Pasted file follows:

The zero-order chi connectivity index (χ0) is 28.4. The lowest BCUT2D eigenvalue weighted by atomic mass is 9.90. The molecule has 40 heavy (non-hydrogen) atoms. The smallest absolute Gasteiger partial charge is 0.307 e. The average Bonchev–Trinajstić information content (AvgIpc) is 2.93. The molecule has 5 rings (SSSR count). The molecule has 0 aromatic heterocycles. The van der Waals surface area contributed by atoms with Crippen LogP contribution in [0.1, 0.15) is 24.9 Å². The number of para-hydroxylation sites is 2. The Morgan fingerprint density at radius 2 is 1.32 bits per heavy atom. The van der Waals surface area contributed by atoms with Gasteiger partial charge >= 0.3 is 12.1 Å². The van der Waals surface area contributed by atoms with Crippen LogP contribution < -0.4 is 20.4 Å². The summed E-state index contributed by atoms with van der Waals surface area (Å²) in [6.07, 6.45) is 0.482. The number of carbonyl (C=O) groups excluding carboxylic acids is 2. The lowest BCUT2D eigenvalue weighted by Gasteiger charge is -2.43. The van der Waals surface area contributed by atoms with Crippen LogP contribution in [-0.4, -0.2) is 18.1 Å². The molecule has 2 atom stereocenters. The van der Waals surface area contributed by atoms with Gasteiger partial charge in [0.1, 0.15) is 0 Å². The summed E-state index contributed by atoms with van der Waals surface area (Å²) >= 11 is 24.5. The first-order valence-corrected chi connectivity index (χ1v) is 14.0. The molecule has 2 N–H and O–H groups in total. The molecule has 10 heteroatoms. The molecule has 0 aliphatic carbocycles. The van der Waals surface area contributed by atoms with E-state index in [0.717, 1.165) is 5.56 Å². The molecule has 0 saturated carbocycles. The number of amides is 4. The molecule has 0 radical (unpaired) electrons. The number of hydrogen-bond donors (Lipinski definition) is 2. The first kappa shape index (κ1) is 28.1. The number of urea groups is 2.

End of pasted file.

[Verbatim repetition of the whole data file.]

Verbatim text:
The zero-order chi connectivity index (χ0) is 28.4. The lowest BCUT2D eigenvalue weighted by atomic mass is 9.90. The molecule has 40 heavy (non-hydrogen) atoms. The smallest absolute Gasteiger partial charge is 0.307 e. The average Bonchev–Trinajstić information content (AvgIpc) is 2.93. The molecule has 5 rings (SSSR count). The molecule has 0 aromatic heterocycles. The van der Waals surface area contributed by atoms with Crippen LogP contribution in [0.1, 0.15) is 24.9 Å². The number of para-hydroxylation sites is 2. The Morgan fingerprint density at radius 2 is 1.32 bits per heavy atom. The van der Waals surface area contributed by atoms with Gasteiger partial charge >= 0.3 is 12.1 Å². The van der Waals surface area contributed by atoms with Crippen LogP contribution < -0.4 is 20.4 Å². The summed E-state index contributed by atoms with van der Waals surface area (Å²) in [6.07, 6.45) is 0.482. The number of carbonyl (C=O) groups excluding carboxylic acids is 2. The lowest BCUT2D eigenvalue weighted by Gasteiger charge is -2.43. The van der Waals surface area contributed by atoms with Crippen LogP contribution in [-0.4, -0.2) is 18.1 Å². The molecule has 2 atom stereocenters. The van der Waals surface area contributed by atoms with Gasteiger partial charge in [0.1, 0.15) is 0 Å². The summed E-state index contributed by atoms with van der Waals surface area (Å²) >= 11 is 24.5. The first-order valence-corrected chi connectivity index (χ1v) is 14.0. The molecule has 2 N–H and O–H groups in total. The molecule has 10 heteroatoms. The molecule has 0 aliphatic carbocycles. The van der Waals surface area contributed by atoms with E-state index in [0.717, 1.165) is 5.56 Å². The molecule has 0 saturated carbocycles. The number of amides is 4. The molecule has 0 radical (unpaired) electrons. The number of hydrogen-bond donors (Lipinski definition) is 2. The first kappa shape index (κ1) is 28.1. The number of urea groups is 2.